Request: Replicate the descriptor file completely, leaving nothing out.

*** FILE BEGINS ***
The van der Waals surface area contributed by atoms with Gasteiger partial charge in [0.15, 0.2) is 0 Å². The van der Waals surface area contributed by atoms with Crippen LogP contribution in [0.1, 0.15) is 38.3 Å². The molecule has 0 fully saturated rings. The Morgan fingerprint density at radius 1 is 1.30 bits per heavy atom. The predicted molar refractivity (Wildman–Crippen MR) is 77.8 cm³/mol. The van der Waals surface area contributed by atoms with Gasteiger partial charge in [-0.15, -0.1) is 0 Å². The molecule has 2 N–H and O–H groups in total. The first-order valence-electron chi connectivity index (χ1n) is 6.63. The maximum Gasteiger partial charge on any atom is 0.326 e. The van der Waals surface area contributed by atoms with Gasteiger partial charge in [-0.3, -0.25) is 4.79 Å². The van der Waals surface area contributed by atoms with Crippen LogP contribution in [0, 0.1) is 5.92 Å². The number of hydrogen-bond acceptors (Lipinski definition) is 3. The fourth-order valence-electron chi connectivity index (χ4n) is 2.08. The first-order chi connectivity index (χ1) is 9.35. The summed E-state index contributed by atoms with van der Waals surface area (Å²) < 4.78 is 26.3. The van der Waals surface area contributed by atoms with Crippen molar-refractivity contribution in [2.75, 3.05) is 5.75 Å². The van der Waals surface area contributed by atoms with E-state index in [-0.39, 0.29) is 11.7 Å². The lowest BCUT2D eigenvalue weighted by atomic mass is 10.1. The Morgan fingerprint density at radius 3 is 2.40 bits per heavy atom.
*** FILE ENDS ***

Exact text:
The van der Waals surface area contributed by atoms with Gasteiger partial charge in [0.15, 0.2) is 0 Å². The van der Waals surface area contributed by atoms with Crippen LogP contribution in [0.1, 0.15) is 38.3 Å². The molecule has 0 fully saturated rings. The Morgan fingerprint density at radius 1 is 1.30 bits per heavy atom. The predicted molar refractivity (Wildman–Crippen MR) is 77.8 cm³/mol. The van der Waals surface area contributed by atoms with Gasteiger partial charge in [-0.15, -0.1) is 0 Å². The molecule has 2 N–H and O–H groups in total. The first-order valence-electron chi connectivity index (χ1n) is 6.63. The maximum Gasteiger partial charge on any atom is 0.326 e. The van der Waals surface area contributed by atoms with Gasteiger partial charge in [-0.3, -0.25) is 4.79 Å². The van der Waals surface area contributed by atoms with Crippen LogP contribution in [0, 0.1) is 5.92 Å². The number of hydrogen-bond acceptors (Lipinski definition) is 3. The fourth-order valence-electron chi connectivity index (χ4n) is 2.08. The first-order chi connectivity index (χ1) is 9.35. The summed E-state index contributed by atoms with van der Waals surface area (Å²) < 4.78 is 26.3. The van der Waals surface area contributed by atoms with Crippen molar-refractivity contribution in [2.75, 3.05) is 5.75 Å². The van der Waals surface area contributed by atoms with E-state index in [-0.39, 0.29) is 11.7 Å². The lowest BCUT2D eigenvalue weighted by atomic mass is 10.1. The Morgan fingerprint density at radius 3 is 2.40 bits per heavy atom.